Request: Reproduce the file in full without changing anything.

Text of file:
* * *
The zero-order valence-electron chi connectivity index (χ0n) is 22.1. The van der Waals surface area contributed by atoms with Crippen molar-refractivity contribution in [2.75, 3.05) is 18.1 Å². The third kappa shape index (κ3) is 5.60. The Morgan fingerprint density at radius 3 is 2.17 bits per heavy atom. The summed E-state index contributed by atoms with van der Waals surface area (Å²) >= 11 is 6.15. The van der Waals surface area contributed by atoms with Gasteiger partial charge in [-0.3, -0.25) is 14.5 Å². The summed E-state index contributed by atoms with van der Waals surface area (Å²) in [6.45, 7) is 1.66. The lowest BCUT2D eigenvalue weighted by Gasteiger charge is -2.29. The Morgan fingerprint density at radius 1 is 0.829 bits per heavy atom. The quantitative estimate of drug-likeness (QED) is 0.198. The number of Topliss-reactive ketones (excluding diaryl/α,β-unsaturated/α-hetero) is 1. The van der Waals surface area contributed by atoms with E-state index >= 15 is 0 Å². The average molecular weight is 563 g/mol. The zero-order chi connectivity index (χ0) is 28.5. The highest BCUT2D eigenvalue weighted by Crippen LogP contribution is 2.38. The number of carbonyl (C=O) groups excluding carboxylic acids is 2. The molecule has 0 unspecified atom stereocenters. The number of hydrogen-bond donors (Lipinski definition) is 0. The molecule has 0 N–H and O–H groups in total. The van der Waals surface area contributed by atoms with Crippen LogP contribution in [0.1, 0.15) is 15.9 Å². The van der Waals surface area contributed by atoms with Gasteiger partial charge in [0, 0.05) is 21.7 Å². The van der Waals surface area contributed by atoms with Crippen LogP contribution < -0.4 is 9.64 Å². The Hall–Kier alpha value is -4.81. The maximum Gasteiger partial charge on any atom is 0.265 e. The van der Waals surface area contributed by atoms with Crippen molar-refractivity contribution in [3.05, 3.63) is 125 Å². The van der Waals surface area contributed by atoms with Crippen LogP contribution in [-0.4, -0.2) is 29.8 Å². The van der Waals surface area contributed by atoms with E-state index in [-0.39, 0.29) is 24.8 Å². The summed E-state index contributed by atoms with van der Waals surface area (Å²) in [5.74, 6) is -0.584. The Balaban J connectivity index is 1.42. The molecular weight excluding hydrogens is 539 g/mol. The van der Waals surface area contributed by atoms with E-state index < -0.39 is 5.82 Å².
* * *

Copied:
The zero-order valence-electron chi connectivity index (χ0n) is 22.1. The van der Waals surface area contributed by atoms with Crippen molar-refractivity contribution in [2.75, 3.05) is 18.1 Å². The third kappa shape index (κ3) is 5.60. The Morgan fingerprint density at radius 3 is 2.17 bits per heavy atom. The summed E-state index contributed by atoms with van der Waals surface area (Å²) >= 11 is 6.15. The van der Waals surface area contributed by atoms with Gasteiger partial charge in [-0.3, -0.25) is 14.5 Å². The summed E-state index contributed by atoms with van der Waals surface area (Å²) in [6.45, 7) is 1.66. The lowest BCUT2D eigenvalue weighted by Gasteiger charge is -2.29. The Morgan fingerprint density at radius 1 is 0.829 bits per heavy atom. The quantitative estimate of drug-likeness (QED) is 0.198. The number of Topliss-reactive ketones (excluding diaryl/α,β-unsaturated/α-hetero) is 1. The van der Waals surface area contributed by atoms with E-state index >= 15 is 0 Å². The average molecular weight is 563 g/mol. The zero-order chi connectivity index (χ0) is 28.5. The highest BCUT2D eigenvalue weighted by Crippen LogP contribution is 2.38. The number of carbonyl (C=O) groups excluding carboxylic acids is 2. The molecule has 0 unspecified atom stereocenters. The number of hydrogen-bond donors (Lipinski definition) is 0. The molecule has 0 N–H and O–H groups in total. The van der Waals surface area contributed by atoms with Crippen LogP contribution in [0.1, 0.15) is 15.9 Å². The van der Waals surface area contributed by atoms with Gasteiger partial charge in [0, 0.05) is 21.7 Å². The van der Waals surface area contributed by atoms with Crippen LogP contribution < -0.4 is 9.64 Å². The Hall–Kier alpha value is -4.81. The maximum Gasteiger partial charge on any atom is 0.265 e. The van der Waals surface area contributed by atoms with Crippen molar-refractivity contribution in [3.05, 3.63) is 125 Å². The van der Waals surface area contributed by atoms with Crippen LogP contribution in [-0.4, -0.2) is 29.8 Å². The van der Waals surface area contributed by atoms with E-state index in [-0.39, 0.29) is 24.8 Å². The summed E-state index contributed by atoms with van der Waals surface area (Å²) in [5.74, 6) is -0.584. The Balaban J connectivity index is 1.42. The molecular weight excluding hydrogens is 539 g/mol. The van der Waals surface area contributed by atoms with E-state index < -0.39 is 5.82 Å².